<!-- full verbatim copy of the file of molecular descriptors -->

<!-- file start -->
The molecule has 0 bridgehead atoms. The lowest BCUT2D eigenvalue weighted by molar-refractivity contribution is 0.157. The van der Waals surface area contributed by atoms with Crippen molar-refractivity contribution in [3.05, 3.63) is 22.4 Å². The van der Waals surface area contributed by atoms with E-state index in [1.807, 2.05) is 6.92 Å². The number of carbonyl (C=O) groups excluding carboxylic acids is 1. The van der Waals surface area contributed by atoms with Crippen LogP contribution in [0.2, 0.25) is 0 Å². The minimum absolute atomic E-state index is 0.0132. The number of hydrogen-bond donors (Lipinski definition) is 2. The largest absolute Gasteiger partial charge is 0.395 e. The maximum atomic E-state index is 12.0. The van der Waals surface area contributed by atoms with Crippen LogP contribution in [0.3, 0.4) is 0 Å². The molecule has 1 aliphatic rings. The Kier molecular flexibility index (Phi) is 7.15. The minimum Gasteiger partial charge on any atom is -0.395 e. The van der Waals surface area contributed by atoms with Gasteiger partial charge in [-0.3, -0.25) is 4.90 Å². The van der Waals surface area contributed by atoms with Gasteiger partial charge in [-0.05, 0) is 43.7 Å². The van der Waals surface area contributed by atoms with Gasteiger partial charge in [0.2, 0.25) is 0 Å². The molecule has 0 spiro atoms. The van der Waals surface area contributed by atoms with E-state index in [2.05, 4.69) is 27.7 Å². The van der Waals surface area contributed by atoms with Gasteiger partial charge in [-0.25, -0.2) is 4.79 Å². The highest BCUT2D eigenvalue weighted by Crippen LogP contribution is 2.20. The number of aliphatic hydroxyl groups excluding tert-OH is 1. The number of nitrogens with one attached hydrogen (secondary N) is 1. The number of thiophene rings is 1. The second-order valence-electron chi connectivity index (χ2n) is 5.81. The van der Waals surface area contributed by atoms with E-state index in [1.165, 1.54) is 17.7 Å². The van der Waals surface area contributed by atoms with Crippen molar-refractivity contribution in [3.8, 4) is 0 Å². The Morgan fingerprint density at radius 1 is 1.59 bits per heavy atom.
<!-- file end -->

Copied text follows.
The molecule has 0 bridgehead atoms. The lowest BCUT2D eigenvalue weighted by molar-refractivity contribution is 0.157. The van der Waals surface area contributed by atoms with Crippen molar-refractivity contribution in [3.05, 3.63) is 22.4 Å². The van der Waals surface area contributed by atoms with E-state index in [1.807, 2.05) is 6.92 Å². The number of carbonyl (C=O) groups excluding carboxylic acids is 1. The van der Waals surface area contributed by atoms with Crippen LogP contribution in [0.2, 0.25) is 0 Å². The minimum absolute atomic E-state index is 0.0132. The number of hydrogen-bond donors (Lipinski definition) is 2. The largest absolute Gasteiger partial charge is 0.395 e. The maximum atomic E-state index is 12.0. The van der Waals surface area contributed by atoms with Crippen LogP contribution in [0.3, 0.4) is 0 Å². The molecule has 1 aliphatic rings. The Kier molecular flexibility index (Phi) is 7.15. The minimum Gasteiger partial charge on any atom is -0.395 e. The van der Waals surface area contributed by atoms with Gasteiger partial charge in [-0.3, -0.25) is 4.90 Å². The van der Waals surface area contributed by atoms with Gasteiger partial charge in [-0.05, 0) is 43.7 Å². The van der Waals surface area contributed by atoms with Gasteiger partial charge in [0.2, 0.25) is 0 Å². The molecule has 0 spiro atoms. The van der Waals surface area contributed by atoms with E-state index in [2.05, 4.69) is 27.7 Å². The van der Waals surface area contributed by atoms with Gasteiger partial charge in [-0.25, -0.2) is 4.79 Å². The highest BCUT2D eigenvalue weighted by Crippen LogP contribution is 2.20. The number of aliphatic hydroxyl groups excluding tert-OH is 1. The number of nitrogens with one attached hydrogen (secondary N) is 1. The number of thiophene rings is 1. The second-order valence-electron chi connectivity index (χ2n) is 5.81. The van der Waals surface area contributed by atoms with E-state index in [1.165, 1.54) is 17.7 Å². The van der Waals surface area contributed by atoms with Crippen molar-refractivity contribution in [3.8, 4) is 0 Å². The Morgan fingerprint density at radius 1 is 1.59 bits per heavy atom.